The generic firmware for the DANT-1 board was made available for Uno broadband. You can get earlier versions of the firmware, as in Jonathon Davies’ blog post, but these will not enable IPv6. I used his instructions as a general guide, but they did not help me get TFTP to work on OS X, which I had to figure out on my own.
You should probably now type ftp 192.168.1.254 in the terminal window and enter the user name and password of the router. Type ls to get a listing. You should see user.ini and some other files. Type binary and then get user.ini, which will copy it to whatever folder you were in in the terminal, probably Documents. I used its sub-folder Desktop, so that I could see the file appear on the desktop. Keep a safe copy of this somewhere else, first of all! If everything goes wrong, you may need to re-flash the original 8.4.4.J firmware and type binary and put user.ini in the same way in order to get it back! Also, you can copy some of the settings over manually later, as I did, if you are crafty and figure them out 🙂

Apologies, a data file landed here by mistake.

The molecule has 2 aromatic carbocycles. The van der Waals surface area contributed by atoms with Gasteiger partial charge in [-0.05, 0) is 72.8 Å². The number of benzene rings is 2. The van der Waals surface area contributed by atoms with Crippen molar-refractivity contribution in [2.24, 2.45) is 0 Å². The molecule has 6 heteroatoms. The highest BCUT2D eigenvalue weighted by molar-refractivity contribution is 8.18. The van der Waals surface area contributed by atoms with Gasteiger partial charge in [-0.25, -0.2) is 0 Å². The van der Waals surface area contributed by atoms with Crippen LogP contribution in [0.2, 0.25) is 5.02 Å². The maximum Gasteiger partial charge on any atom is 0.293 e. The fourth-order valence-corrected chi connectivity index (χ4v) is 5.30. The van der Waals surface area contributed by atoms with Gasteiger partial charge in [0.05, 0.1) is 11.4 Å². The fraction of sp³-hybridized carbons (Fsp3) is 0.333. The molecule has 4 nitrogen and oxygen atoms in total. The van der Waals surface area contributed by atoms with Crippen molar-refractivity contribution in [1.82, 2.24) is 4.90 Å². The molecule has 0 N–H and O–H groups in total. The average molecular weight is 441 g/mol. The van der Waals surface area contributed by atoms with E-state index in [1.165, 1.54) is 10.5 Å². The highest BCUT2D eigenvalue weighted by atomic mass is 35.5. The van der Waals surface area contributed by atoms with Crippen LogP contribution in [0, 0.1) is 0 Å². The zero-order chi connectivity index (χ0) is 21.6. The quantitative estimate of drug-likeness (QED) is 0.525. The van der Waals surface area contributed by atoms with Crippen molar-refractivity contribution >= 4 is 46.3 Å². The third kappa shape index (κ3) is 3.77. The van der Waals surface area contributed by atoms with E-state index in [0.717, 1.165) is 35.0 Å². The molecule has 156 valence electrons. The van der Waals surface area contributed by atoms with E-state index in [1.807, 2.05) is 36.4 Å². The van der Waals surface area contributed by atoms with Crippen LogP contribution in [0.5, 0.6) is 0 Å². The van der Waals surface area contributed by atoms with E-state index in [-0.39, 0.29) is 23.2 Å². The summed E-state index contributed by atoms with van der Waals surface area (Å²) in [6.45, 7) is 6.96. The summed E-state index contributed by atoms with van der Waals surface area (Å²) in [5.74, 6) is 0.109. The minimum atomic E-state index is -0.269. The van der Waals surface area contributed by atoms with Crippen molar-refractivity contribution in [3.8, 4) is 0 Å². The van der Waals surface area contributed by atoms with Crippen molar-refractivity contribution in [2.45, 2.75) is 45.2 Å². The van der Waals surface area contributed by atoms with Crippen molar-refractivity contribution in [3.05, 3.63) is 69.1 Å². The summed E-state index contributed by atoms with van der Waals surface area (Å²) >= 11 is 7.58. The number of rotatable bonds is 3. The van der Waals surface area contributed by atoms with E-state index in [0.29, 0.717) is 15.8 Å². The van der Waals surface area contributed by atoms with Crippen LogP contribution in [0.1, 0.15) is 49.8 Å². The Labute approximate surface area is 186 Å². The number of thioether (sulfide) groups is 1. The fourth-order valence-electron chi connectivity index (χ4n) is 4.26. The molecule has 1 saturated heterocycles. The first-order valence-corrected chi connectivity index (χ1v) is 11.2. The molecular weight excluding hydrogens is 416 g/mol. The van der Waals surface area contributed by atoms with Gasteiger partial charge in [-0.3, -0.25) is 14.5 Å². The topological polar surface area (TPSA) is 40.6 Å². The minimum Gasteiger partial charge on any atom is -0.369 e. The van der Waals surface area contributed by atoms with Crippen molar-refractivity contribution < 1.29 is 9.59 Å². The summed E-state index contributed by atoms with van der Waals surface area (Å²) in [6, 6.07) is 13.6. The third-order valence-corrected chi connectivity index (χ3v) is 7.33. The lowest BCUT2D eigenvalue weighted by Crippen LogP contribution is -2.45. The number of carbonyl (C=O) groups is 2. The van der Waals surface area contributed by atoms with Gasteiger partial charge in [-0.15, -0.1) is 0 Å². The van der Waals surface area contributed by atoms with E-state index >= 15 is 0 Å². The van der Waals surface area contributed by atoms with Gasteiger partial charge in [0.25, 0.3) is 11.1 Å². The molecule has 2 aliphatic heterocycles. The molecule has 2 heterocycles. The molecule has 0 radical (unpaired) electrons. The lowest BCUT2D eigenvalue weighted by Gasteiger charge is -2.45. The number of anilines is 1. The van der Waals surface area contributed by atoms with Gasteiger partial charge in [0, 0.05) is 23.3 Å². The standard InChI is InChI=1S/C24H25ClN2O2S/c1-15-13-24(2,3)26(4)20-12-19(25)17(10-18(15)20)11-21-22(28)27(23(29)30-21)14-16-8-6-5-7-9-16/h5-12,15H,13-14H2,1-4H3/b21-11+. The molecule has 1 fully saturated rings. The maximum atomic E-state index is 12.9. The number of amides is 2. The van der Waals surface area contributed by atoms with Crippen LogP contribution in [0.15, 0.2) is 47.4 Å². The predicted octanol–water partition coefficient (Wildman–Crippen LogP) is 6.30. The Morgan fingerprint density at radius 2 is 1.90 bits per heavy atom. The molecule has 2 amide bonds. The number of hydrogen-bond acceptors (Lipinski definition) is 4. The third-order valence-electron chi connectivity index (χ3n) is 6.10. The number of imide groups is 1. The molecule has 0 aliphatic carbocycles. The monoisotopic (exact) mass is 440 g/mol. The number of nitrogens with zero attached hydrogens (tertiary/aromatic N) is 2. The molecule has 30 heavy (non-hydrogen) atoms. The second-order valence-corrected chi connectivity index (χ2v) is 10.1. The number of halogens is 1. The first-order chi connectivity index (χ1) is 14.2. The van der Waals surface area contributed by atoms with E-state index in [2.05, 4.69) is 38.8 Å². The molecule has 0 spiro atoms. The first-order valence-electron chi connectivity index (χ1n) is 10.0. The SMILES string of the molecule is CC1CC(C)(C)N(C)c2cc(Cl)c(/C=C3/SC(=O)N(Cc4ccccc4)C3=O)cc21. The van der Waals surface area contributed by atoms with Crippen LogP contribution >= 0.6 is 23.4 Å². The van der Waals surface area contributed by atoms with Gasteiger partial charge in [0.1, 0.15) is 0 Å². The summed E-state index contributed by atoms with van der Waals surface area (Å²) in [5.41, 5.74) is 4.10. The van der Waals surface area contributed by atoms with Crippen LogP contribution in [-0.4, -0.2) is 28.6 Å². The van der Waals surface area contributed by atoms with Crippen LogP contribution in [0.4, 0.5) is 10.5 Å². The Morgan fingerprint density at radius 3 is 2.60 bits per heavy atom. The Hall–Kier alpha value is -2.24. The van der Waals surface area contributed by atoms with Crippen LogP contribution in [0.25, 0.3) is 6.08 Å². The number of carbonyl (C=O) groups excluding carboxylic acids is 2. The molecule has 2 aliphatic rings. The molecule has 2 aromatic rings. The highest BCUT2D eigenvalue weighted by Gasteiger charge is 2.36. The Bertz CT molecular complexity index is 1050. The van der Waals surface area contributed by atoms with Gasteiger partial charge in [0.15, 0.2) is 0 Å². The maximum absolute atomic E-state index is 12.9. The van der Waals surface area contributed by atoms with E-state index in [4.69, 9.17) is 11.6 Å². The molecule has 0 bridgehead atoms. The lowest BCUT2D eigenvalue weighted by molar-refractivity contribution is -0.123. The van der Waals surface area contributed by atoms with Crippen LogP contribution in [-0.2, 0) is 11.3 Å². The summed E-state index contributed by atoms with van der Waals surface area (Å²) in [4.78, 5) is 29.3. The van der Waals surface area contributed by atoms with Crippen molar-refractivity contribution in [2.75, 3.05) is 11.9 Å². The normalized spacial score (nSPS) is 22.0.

Previously, I had used TftpServer to flash firmware on an old Inventel Livebox, but this simply does not work now under either Snow Leopard or Mountain Lion. If you don’t want to find out for yourself how to use TFTP on the OS X command line, there is a useful script provided here by the BE User Group, but you will need to modify it as I did in order for it to work with this particular router. Otherwise, you will end up pulling your hair out, as I did.